A Proposal to Protect Referees From Angry Parents

Twenty-three states have passed laws, statutes or resolutions that protect referees and other sports officials.

Twenty-three states have passed laws, statutes or resolutions that protect referees and other sports officials. Shutterstock


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A Wisconsin lawmaker, who is also a youth umpire, wants to increase penalties for harassing or intimidating sports officials, a move he hopes will improve recruitment and retention in the field of athletics.

Several years ago during a youth softball tournament, umpire Don Vruwink made a routine call that ended a game. 

“A couple of parents didn’t like the call, and they followed me and my son all the way to our car in the parking lot yelling at us the whole time,” said Vruwink, who also serves as a representative in the Wisconsin legislature. “That’s what you would consider to be harassment.”

This month, Vruwink will introduce legislation that he hopes will prevent similar incidents on sports fields. The bill, currently in the draft stage, would make it a criminal misdemeanor to harass or intimidate sports officials, punishable with a fine of up to $10,000 or nine months in jail. Violators could also be sentenced to up to 40 hours of community service and mandated therapy, including anger management, at their own expense.

It’s a significant increase in penalty from the current law, which calls for a maximum fine of $1,000. The measure is meant largely as a deterrent, said Rep. Todd Novak, a Republican, and one of the bill’s cosponsors. The increased penalties are not intended for parents or fans who simply react in the moment to a call they disagree with, he said, while emphasizing that the changes are necessary.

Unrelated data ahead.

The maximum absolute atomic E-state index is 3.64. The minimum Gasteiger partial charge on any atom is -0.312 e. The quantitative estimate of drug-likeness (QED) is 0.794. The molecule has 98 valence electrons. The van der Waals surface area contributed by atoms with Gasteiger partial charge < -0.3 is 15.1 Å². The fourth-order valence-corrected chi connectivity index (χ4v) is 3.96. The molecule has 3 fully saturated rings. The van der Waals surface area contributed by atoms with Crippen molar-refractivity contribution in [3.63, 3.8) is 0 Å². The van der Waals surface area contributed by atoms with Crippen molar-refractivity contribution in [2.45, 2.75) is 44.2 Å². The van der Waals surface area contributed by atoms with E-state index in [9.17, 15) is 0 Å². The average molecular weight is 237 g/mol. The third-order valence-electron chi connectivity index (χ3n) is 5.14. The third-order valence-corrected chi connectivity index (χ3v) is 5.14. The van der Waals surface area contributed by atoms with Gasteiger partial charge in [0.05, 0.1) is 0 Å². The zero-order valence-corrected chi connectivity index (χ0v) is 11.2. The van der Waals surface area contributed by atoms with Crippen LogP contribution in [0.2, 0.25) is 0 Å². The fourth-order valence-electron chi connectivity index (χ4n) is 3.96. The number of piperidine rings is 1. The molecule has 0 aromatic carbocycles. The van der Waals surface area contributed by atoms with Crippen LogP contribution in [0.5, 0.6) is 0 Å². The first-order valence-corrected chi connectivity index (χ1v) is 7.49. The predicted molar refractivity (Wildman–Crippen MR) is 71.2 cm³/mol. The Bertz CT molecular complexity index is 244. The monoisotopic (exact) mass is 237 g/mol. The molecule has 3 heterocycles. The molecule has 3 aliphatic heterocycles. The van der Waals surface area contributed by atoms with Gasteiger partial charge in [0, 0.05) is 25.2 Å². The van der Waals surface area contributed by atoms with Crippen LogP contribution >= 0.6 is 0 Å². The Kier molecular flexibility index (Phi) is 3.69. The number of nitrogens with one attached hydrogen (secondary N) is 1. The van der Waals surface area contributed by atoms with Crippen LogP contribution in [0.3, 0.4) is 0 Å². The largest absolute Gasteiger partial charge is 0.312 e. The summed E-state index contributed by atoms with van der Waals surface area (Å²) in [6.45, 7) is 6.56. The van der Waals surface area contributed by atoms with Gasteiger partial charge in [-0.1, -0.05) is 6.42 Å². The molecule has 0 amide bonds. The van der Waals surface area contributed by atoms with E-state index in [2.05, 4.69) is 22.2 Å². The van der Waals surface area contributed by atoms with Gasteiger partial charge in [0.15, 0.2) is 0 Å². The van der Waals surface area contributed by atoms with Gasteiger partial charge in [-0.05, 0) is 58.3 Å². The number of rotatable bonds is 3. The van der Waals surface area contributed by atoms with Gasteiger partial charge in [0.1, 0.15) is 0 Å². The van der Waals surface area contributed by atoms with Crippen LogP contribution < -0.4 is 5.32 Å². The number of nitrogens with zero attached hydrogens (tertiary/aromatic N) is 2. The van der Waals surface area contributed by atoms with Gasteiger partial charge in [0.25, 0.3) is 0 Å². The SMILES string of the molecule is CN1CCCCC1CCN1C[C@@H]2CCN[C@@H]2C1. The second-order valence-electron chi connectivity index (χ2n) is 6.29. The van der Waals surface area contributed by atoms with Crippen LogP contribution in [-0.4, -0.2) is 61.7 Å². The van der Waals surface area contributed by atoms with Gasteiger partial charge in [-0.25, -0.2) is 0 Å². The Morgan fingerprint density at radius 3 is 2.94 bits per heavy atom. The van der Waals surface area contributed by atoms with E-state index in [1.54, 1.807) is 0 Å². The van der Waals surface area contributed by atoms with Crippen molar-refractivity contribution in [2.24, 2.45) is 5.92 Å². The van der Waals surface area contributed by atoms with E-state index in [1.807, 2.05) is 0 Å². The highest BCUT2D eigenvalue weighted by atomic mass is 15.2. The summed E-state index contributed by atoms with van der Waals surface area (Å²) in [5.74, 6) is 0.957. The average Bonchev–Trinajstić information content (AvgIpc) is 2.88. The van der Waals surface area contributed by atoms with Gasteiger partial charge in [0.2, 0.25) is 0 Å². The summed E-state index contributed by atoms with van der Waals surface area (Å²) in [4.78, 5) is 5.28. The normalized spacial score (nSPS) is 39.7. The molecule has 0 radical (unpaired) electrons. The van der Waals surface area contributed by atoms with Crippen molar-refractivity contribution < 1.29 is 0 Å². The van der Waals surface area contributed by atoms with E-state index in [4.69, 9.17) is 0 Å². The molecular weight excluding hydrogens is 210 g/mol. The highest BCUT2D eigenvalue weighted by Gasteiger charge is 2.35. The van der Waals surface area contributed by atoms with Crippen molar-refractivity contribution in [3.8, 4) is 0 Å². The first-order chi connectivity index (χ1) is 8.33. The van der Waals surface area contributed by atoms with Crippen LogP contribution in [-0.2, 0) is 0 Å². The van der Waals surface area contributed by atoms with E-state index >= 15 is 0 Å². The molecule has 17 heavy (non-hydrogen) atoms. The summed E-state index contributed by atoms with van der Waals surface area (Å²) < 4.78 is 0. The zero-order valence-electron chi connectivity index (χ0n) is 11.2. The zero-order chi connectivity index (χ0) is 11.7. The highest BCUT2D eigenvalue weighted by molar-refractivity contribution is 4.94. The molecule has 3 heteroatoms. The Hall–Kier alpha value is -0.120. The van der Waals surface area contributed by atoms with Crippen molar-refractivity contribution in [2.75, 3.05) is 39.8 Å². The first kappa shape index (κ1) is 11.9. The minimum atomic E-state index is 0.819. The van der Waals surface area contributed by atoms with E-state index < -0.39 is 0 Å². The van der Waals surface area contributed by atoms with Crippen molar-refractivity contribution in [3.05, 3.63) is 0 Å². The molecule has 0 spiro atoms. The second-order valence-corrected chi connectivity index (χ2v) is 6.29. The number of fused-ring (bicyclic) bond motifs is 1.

“The fine looks huge and bad, but that would be left to the prosecutor’s discretion,” he said. “I think it’s just another thing to hang out there and say, ‘Hey, listen, if you’re going to come here and act like this, this is what you could be facing.’”

The harshest penalties would likely be reserved for what Vruwink, a Democrat, called “extreme cases”—parents who relentlessly badger officials throughout an entire game, for example, or follow them after a match to demand an explanation for a particular call.

“You can react to a call just like you normally would react to a call,” he said. “What we’re talking about is when you’re reffing a basketball game and every time you walk by the same person, the whole game, they keep yelling at you nonstop for a call you made earlier. That’s what we would consider harassment.”

The sponsors said the measure has bipartisan support in both the Senate and the Assembly. It is also backed by multiple school districts, including the 13 in Novak’s district, and the Wisconsin Interscholastic Athletic Association, which petitioned legislators for help after noticing ongoing declines in the number of high school sports officials in the state. A WIAA survey of active officials found that nearly half of respondents—48% of male referees and 45% of female ones—had felt unsafe due to their involvement with officiating, and 57% believe sportsmanship is getting worse, mostly due to parents, coaches and fans.

“Responding to the national crisis as a result of the shortage of amateur and youth sport officials, we applaud and recognize the Wisconsin legislature’s bipartisan efforts to create protections for the men and women that officiate these events,” Dave Anderson, executive director of WIAA, said in a statement. “We are grateful for their willingness to help protect and preserve these school-based activities, as well as youth and adult recreation opportunities, which contribute to the fabric of our communities and society.”

Twenty-three states have passed legislation, civil statutes or resolutions protecting sports officials from assault or harassment. Last year, Louisiana created its law against harassment of a school or recreational referee, defining harassment as “verbal or nonverbal behavior...that would cause a reasonable person to be placed in fear of receiving bodily harm.”

The hope in Wisconsin, Vruwink said, is to improve the environment for young officials so they’re motivated to continue working in the field, allowing kids to participate in athletics for the foreseeable future.

“We’re finding that they do it for one or two years and they quit because they’re tired of listening to complaints or the harassment that they’re getting. They’re not staying with it,” he said. “As officials, we want to enjoy our work as well, and we do this because we like being around the game. The constant harassment or pushback doesn’t give us enjoyment and that’s why we don’t want to do it.”

Kate Elizabeth Queram is a Staff Correspondent for Route Fifty and is based in Washington, D.C.

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